Archive for the ‘Changing the System’ Category

How Physicians View Stress Illness (1)

Monday, April 25th, 2011

Jerome Groopman, MD is the Chair of the Department of Medicine at Harvard Medical School and an author of numerous scientific journal articles on AIDS and cancer.  His recent book, How Doctors Think, has been a best seller.


Stress Illness and Shared Responsibility (1)

Sunday, March 27th, 2011

Before I retired from practice in 2009, I developed an excellent working relationship with a Gynecologist whom I never met or spoke with.  Though we exchanged a few emails, our principal form of communication was through reading assessments of patients he referred to me.  These were usually younger women who had suffered pain in the pelvic area for months or years.  Pelvic exams, ultrasounds, CT scans and blood tests showed nothing.


Stress Illness in Richland, Washington

Friday, March 11th, 2011

After my lecture on stress illness yesterday at the beautiful and innovative Kadlec Hospital in Richland, Washington, USA, a young specialist physician came to me with a question.  (I will change a few details to preserve confidentiality).  She described a patient with pain in his back, chest and the left lower corner of the abdomen but no abnormalities on diagnostic tests.  She went on to explain several diagnoses she considered but acknowledged that none of them were a good fit for all the features of her patient’s condition.  Her initial treatment suggestions had not been helpful and she felt the patient was about to conclude that “I’m just as bad as his other two doctors.”


Oliver Wendell Holmes, Jr and Changing Medical Practice

Saturday, December 18th, 2010

Integrating the care of mind and body has never been routine in the practice of medicine.  Finding a way to bridge that divide is a daunting task.  I found unexpected encouragement today, while bringing light and air to the surface of my desk for the first time in a year or two.  Buried in the “please find a place to file this” pile, I found a page my father had typed in law school sixty years ago.  He had passed it on to me when I finished medical school.


Stress, Illness, Social Change and the PPDA (4)

Thursday, November 25th, 2010

Today is the American Thanksgiving holiday.  I am in the  snow-covered Colorado high country (2200 m) with eleven family ranging in age from 1 to 70 (and a fetus aged 15 weeks).  The cooks assure me I am not needed (for the moment), even for the unskilled labor that is my forte in the kitchen.  So I have time to conclude my notes (for now) on the PsychoPhysiologic Disorders Association (PPDA).


Stress, Illness, Social Change and the PPDA (3)

Monday, November 22nd, 2010

Getting the PsychoPhysiologic Disorders Association (PPDA) to the level described in the last post will be challenging.  The financial support needed to sustain that quality and amount of service can only develop from recognition that the PPDA offers the best opportunity for positive change.  This means personal change for individuals afflicted with PPD, improvement in the ability of mental health practitioners to manage PPD, greater understanding by medical clinicians of stress-related symptoms and change in the health care system to enable appropriate diagnosis and treatment of PPD.  For the PPDA to achieve that means involving the most experienced people in our work, provided they are committed to an evidence-based approach.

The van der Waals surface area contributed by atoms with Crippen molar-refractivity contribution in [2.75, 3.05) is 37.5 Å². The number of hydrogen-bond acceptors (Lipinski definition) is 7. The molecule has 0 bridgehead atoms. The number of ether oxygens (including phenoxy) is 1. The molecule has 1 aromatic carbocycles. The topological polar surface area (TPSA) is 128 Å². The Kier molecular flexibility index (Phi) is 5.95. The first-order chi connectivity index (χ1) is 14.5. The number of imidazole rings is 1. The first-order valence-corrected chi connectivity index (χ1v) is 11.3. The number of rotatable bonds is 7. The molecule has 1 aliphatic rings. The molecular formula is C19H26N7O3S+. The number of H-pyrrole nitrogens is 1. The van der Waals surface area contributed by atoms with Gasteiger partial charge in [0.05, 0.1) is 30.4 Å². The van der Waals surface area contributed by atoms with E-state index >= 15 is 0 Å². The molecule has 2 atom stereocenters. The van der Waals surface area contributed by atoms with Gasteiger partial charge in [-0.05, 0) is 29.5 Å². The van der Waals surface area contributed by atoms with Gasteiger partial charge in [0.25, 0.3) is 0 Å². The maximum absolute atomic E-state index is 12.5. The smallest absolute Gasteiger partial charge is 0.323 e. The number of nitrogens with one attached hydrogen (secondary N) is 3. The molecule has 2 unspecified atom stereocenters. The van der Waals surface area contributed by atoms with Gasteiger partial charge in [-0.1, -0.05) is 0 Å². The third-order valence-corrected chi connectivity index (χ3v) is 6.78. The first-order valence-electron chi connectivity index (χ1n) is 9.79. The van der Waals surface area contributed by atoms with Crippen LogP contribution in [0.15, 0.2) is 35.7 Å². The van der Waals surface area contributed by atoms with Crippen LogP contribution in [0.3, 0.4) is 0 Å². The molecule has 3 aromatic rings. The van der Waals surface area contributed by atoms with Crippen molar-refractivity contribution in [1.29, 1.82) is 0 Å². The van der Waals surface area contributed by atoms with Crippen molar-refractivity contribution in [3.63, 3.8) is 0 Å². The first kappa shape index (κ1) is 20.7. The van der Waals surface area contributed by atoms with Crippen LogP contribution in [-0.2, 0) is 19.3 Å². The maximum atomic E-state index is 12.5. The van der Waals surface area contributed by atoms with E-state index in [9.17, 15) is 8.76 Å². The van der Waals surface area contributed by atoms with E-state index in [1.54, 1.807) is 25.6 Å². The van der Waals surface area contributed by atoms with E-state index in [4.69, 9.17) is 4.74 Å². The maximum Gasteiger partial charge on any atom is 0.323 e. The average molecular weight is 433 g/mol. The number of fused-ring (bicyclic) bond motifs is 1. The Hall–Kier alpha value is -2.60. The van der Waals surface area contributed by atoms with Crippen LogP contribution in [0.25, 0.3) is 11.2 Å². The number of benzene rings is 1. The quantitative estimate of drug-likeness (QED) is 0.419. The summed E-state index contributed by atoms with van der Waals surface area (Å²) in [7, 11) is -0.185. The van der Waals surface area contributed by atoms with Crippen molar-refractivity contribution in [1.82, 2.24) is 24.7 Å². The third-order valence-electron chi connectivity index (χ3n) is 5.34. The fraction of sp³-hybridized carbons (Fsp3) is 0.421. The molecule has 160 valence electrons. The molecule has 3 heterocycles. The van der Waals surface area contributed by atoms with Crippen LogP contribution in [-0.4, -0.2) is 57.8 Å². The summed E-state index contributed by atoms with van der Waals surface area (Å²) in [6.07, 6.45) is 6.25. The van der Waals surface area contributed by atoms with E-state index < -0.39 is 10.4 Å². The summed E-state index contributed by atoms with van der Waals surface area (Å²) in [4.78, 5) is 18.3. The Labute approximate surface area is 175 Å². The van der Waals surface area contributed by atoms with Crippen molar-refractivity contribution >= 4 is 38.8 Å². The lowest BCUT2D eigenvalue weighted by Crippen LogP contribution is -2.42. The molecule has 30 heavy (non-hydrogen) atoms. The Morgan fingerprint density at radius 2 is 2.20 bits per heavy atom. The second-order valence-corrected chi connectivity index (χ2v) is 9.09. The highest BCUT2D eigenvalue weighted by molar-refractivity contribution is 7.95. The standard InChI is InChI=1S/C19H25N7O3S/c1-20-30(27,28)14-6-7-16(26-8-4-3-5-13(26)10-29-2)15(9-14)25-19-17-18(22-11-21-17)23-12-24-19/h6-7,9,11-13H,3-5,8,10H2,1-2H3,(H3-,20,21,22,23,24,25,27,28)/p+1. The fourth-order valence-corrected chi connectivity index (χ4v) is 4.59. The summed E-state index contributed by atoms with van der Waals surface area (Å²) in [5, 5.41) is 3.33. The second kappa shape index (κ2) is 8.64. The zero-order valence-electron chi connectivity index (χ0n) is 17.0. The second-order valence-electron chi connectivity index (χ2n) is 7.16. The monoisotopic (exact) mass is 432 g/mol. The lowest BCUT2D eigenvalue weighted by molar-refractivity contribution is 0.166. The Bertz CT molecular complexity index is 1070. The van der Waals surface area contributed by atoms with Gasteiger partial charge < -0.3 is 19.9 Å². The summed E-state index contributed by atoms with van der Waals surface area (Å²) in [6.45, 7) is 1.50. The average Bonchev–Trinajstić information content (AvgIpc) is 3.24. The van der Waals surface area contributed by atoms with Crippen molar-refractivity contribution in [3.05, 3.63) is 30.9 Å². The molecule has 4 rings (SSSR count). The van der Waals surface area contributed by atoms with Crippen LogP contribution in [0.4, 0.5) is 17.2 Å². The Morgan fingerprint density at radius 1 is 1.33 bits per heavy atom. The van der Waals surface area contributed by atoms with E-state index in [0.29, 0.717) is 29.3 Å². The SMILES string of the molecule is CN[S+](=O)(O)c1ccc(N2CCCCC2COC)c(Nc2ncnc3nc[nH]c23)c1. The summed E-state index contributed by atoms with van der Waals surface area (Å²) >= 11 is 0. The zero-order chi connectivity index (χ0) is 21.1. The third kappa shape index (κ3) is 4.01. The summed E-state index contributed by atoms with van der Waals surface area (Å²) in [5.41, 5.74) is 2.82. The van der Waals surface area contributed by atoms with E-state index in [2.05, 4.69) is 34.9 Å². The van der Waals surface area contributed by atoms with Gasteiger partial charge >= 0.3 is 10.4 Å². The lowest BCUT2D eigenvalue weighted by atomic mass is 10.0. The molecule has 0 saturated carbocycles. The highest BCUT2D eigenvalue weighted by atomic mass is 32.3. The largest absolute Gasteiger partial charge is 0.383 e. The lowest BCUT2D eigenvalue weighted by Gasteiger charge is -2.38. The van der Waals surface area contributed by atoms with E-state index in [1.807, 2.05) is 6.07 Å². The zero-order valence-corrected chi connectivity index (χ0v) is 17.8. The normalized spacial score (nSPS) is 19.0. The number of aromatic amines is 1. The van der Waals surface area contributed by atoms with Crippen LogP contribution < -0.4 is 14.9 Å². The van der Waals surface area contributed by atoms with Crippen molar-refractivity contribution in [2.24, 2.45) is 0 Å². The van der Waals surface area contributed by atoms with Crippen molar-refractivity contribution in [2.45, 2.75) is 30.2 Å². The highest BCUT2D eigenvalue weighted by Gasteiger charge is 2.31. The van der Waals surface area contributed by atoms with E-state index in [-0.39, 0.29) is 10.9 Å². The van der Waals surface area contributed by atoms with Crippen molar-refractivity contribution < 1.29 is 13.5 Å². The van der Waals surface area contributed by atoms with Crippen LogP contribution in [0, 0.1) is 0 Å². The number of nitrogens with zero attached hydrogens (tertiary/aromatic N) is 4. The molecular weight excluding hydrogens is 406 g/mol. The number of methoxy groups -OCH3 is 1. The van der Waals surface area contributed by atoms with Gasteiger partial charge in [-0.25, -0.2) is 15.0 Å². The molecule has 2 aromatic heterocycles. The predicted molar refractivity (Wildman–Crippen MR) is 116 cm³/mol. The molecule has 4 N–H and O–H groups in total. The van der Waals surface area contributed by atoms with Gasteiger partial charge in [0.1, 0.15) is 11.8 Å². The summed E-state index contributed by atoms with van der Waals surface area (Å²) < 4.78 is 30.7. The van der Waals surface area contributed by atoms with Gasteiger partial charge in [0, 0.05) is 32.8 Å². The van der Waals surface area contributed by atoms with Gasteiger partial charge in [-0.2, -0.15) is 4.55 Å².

Stress, Illness, Social Change and the PPDA (2)

Tuesday, November 16th, 2010

What might the PsychoPhysiologic Disorders Association (PPDA) look like in the future?  There are so many dimensions it  is difficult to know where to begin.


Stress, Illness, Social Change and the PPDA (1)

Friday, November 12th, 2010

When you take on a problem that has defied solution for 2500 years, it seems wise to plan on many years of work.  Hippocrates described patients who closely resemble those we know to have psychophysiologic disorders (PPD, the new technical term for Stress Illness) but did not provide treatment based on accurate diagnosis.  As far as most PPD patients are concerned, we haven’t made much progress since then.  Even Sigmund Freud, who was on the right track for awhile, was regularly committing malpractice with these patients by his early 40s.


Stress Illness and Surprises

Tuesday, November 2nd, 2010

In presenting my lecture last month in four US states and two European countries, one story always got a big reaction.  A woman of about 60 years of age had unexplained chest pains (requiring narcotics) for nearly two years that were linked to finding a letter from her emotionally abusive mother.  She found the letter in the family Bible just after her mother’s funeral.  Among other things the letter had a list of “10 Reasons Why I Hate You.”  The woman’s chest pains faded rapidly after we uncovered this connection and she wrote her mother an emotional and cathartic reply.


The Collaborative Family Healthcare Association (CFHA)

Tuesday, October 26th, 2010

In March of 1993, 15 colleagues from the fields of family medicine and family therapy met to think about a better way to deliver primary care.  They concluded that integrating the expertise of biomedical and psychosocial providers with family and community as key elements in the practice model would be ideal. They called their idea the “collaborative family healthcare model”, formed the CFHA and, in July 1995, held their first national conference in Washington, D.C.  It was well attended and received glowing reviews.  Last week I spoke about Stress Illness at their 12th national conference in Louisville, KY, attended by over 350 people.